THE argument I’ve been making for a couple of years now is that the history of petrochemicals in China suggests a constant drive towards much greater self-sufficiency. No value chain is immune, I have kept contending.
The recent history of a sharp rise in self-sufficiency in polyvinyl chloride (PVC), purified terephthalic acid (PTA) and polypropylene (PP) was a pointer to what could happen in value chains where China remained in deficit, has been my warning.
PVC and PTA have gone from being major net import markets to being in net export positions. It is also possible, based on the capacity likely to be on the ground in China by 2020, that China will be virtually self-sufficient in commodity grades of PP – assuming that its plants are run very hard.
In November 2014, I warned that China’s focus might switch to paraxylene (PX), where import demand was growing. This is now happening. China plans to raise its PX capacity from 13.2m tonnes/year to 29.3m tonnes/year. Not all of these projects might happen, of course. But even if only half of these projects were realised, China would be a lot closer to self-sufficiency in PX.
Now it seems that polyethylene (PE) is the next target for an aggressive push towards much-greater self-sufficiency.
As CTO perhaps fades, China switches to naphtha
There has been much talk of how delays to or cancellations of coal-to-olefins (CTO) projects in China has created a great opportunity for PE exporters to China. Some 2.1m tonnes/year of new CTO-based PE had been due to come on-stream in 2017, but we now believe that less than 1m tonnes/year will actually be commissioned. Projects have been pushed back to 2018 or even later – or, as I said, may even be cancelled.
The main reason seems to be environmental. The government is apparently concerned not only about the amount of air pollution that the CTO process causes, but also the big amounts of carbon dioxide generated. CTO plants produce several times more CO2s than naphtha cracking.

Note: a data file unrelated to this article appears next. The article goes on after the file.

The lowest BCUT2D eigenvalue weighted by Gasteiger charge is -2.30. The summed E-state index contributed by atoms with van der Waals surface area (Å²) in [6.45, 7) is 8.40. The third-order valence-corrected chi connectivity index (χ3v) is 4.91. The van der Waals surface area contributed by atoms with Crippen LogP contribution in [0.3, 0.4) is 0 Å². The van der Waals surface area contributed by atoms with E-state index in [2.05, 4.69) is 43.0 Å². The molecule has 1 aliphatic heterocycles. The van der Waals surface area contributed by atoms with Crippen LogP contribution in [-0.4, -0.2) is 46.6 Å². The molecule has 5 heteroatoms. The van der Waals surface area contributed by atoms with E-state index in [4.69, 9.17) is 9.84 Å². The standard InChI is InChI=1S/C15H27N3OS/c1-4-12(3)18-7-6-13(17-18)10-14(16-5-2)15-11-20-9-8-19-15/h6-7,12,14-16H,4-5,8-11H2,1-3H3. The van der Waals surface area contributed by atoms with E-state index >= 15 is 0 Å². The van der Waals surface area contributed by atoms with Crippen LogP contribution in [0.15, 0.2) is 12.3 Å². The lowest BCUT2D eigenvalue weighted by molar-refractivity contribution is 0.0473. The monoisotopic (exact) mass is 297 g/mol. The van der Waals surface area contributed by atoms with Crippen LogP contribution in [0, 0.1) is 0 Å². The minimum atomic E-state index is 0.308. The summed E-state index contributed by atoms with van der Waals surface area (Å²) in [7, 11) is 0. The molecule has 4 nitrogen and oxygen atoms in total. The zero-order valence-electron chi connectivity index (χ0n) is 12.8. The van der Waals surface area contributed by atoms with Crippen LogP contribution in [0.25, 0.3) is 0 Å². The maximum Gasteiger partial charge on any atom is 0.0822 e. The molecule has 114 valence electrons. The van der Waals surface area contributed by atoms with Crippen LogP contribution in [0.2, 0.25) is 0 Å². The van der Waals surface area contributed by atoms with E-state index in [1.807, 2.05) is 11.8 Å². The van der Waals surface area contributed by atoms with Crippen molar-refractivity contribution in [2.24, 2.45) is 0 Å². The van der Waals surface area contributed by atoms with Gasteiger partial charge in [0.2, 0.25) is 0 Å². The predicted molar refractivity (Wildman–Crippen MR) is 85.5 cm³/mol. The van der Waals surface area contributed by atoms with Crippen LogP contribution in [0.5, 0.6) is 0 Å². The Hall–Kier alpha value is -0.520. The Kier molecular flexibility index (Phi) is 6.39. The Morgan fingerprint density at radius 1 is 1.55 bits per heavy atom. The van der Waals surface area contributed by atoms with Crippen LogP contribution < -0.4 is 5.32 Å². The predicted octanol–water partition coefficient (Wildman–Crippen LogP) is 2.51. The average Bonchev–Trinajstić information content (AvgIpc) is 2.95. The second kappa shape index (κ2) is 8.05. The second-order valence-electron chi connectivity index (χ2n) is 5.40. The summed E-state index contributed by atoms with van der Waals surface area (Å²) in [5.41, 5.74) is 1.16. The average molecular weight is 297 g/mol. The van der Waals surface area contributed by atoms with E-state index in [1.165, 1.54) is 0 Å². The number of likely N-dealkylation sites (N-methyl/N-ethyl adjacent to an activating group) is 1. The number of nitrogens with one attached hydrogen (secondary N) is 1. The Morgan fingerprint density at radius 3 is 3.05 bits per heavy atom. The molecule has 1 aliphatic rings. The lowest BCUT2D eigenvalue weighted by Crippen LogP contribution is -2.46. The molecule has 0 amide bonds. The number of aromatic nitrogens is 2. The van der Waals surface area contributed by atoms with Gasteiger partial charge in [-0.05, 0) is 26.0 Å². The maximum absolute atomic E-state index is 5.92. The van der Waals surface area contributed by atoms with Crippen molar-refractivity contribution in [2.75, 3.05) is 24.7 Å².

China is taking its commitment to the COP21 deal even more seriously than before because it believes it has an opportunity to gain geopolitical ground on the US. The US might retreat from its COP21 commitments because of the Trump White House.
Plus, China is due to launch a carbon trading scheme in H2 this year and a new environmental tax in January 2018, both of which will be nationwide. These could undermine the competitiveness of CTO versus naphtha cracking.
“Coal-to-liquids (CTL) projects are strategic for China and CTO projects are not,” said Peter Huang, CEO of China National Chemical Information Centre, the Chinese chemicals consultancy, during a presentation at last week’s Asia Petrochemical Industry Conference in Sapporo, Japan.
In other words, China seems to view making coal into liquids – i.e. liquids – as being more important to its national interest than making coal into olefins. In the case of CTL Beijing might be more prepared to accept the environmental downside than with CTO.
But in parallel, under its 13th Five-Year Plan (2016-2020), China is planning to develop seven new highly integrated refining and petrochemicals bases whilst upgrading four existing bases.
I’ll provide the details of these proposed investment later on, but in short here some of the new refining/petrochemicals complexes are being planned by private companies. There is a crossover with PX here as some of these complexes would include PX plants and crackers downstream of refineries. The four existing sites are already operated by Sinopec and will be upgraded by Sinopec.
This all means that more than ten new naphtha crackers are being planned in China, according to my colleagues at ICIS China. These would start-up from 2019-2020 onwards.
In addition, there is a wave of new naphtha crackers being planned elsewhere in Asia for start-up after 2020. I will again provide the details of these projects later on, when I have the details.
Three potential outcomes
This might lead to the following outcomes:
- China by itself moves close to self-sufficiency in PE commodity grades by 2025. By that year, it will be where it will be by 2020 in PP: In the position to be virtually self-sufficient in commodity grades, depending on how hard it operates its plants.
- China moves very close to PE self-sufficiency through a combination of more domestic crackers and crackers built in fellow One Belt, One Road countries (OBOR). Most of the new cracker investments being planned in Asia – and any unannounced projects in the Middle East – are likely to be in OBOR countries. China will thus prioritise imports from these fellow OBOR nations for geopolitical and energy security reasons.
- The US is “left out in the cold”. Whilst its first new wave of PE capacity might just about find a home for the next few years, after 2020 seems far less certain. And the second wave of new US PE capacity faces an even more difficult future.
As always, I could be wrong here. But, as always, this is not the point of this blog post. The purpose is to instead help with your strategic planning.
What I think is clear, though, is that we have moved into a world where petrochemicals investments are being driven more by national economic interests and geopolitics than by feedstock advantage.